December 25, 2020
Small but creative Toyooka has outsized presence
The small coastal city of Toyooka has developed renowned presence by imaginatively developing the vitality of its economy and community.
“We have been making efforts to create new things to reinforce the local identity,” said Mayor Muneharu Nakagai in an online chat organized by the Japan Times Satoyama Consortium on Nov. 4.
“Satoyama” refers to rural areas bordering mountains and forests whose resources are sustainably maintained by its residents.
This coastal city in Hyogo Prefecture with a population of 80,000 won the Excellence Award in the satoyama category of the consortium’s Satoyama and ESG Awards this year for its extensive efforts in preserving the environment and culture.
Return of the storks
The Oriental white stork is the symbol of Toyooka’s rich natural environment, and its residents — especially rice farmers — have been dedicated to bringing the species back from the brink of extinction.
Toyooka was the last place in Japan where Oriental white storks lived before they became locally extinct in the wild in 1971. In 1965, seeing that the birds were in danger of disappearing, the city started to breed them in captivity with the aim of releasing the birds into the nature.
However, in order for the large carnivorous birds to live and breed in the wild again, the biodiversity of the environment needed to be improved. Shifting rice farming to chemical-free methods was one way to do that.
Nakagai said that there were two important elements in promoting organic rice farming: developing sustainable techniques and branding the product as chemical-free.
Because agricultural chemicals boost harvests, simply giving them up wasn’t a solution by itself. “Farmers in Toyooka — at first just a small number of them — started to try many different things. We also invited people who had good theories and a wealth of experience in organic rice farming as lecturers,” Nakagai said.
Eventually, 13 years after Nakagai began advocating chemical-free rice farming, methods for sustainable practices were formulated for the area. One of those methods developed, in 2004, consisted mainly of filling paddies with water in winter, when they are normally left to dry out after the harvest. This method has contributed to an increase in species such as earthworms, frogs and dragonflies that keep the soil healthy and provide food for birds.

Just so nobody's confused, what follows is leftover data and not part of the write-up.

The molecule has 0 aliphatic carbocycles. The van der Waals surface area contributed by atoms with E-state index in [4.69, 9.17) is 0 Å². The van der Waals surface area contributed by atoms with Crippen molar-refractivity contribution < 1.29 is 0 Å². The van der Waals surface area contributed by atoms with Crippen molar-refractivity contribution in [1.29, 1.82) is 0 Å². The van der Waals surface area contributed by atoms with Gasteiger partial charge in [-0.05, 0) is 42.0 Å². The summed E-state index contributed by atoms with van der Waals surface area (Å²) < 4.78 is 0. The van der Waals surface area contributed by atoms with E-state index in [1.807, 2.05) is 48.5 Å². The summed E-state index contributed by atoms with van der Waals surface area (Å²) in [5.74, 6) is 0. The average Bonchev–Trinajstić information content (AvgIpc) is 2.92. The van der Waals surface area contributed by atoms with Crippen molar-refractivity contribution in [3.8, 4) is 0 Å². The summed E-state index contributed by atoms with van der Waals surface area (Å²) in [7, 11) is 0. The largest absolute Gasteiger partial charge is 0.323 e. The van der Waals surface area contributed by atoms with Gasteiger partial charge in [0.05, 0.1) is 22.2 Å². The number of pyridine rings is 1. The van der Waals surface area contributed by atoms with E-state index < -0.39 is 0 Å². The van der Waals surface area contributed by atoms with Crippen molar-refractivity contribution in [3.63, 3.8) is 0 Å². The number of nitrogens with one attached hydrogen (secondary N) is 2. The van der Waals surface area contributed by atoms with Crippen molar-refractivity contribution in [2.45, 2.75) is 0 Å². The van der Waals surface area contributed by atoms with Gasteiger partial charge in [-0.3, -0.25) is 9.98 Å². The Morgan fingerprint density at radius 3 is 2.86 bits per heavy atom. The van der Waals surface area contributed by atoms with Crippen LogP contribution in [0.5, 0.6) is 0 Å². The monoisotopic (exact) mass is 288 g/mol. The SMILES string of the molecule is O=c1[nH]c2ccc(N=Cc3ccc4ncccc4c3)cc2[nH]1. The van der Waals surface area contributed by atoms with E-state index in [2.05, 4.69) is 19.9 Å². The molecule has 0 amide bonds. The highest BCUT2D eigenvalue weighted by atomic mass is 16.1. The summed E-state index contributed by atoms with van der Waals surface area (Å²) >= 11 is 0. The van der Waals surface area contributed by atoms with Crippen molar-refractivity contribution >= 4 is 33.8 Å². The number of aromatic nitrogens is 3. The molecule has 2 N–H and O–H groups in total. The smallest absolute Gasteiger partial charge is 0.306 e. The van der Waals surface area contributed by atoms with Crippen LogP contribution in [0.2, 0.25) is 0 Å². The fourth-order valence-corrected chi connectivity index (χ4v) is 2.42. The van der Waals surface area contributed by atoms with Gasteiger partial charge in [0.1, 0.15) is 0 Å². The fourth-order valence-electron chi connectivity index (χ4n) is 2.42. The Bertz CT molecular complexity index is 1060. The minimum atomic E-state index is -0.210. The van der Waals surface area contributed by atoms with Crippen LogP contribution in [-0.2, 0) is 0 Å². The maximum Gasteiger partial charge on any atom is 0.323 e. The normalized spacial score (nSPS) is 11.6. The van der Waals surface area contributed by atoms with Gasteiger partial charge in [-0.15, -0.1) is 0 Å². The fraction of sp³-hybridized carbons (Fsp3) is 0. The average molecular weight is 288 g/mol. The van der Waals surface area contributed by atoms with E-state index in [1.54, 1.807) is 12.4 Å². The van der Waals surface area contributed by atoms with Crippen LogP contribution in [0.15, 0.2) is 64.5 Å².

Still, Nakagai said, it was not easy to gain the understanding of farmers, especially elderly ones who had sacrificed their own health by using pesticides to feed the starving population in the postwar period. “If we just told them that conventional methods are bad for health and the environment, of course they would feel offended. Instead of denigrating the past, one should try to shift their focus to the future,” he said, stressing the importance of sharing the understanding that what people have today is the fruit of labor put in by older generations and that it is the responsibility of people today to think of what they can do for the future.
In 2005, the first birds raised in captivity were released in Toyooka, becoming national news. “This gave powerful momentum to the project. The consumer market started to accept the rice, and more and more farmers began to join in,” Nakagai said.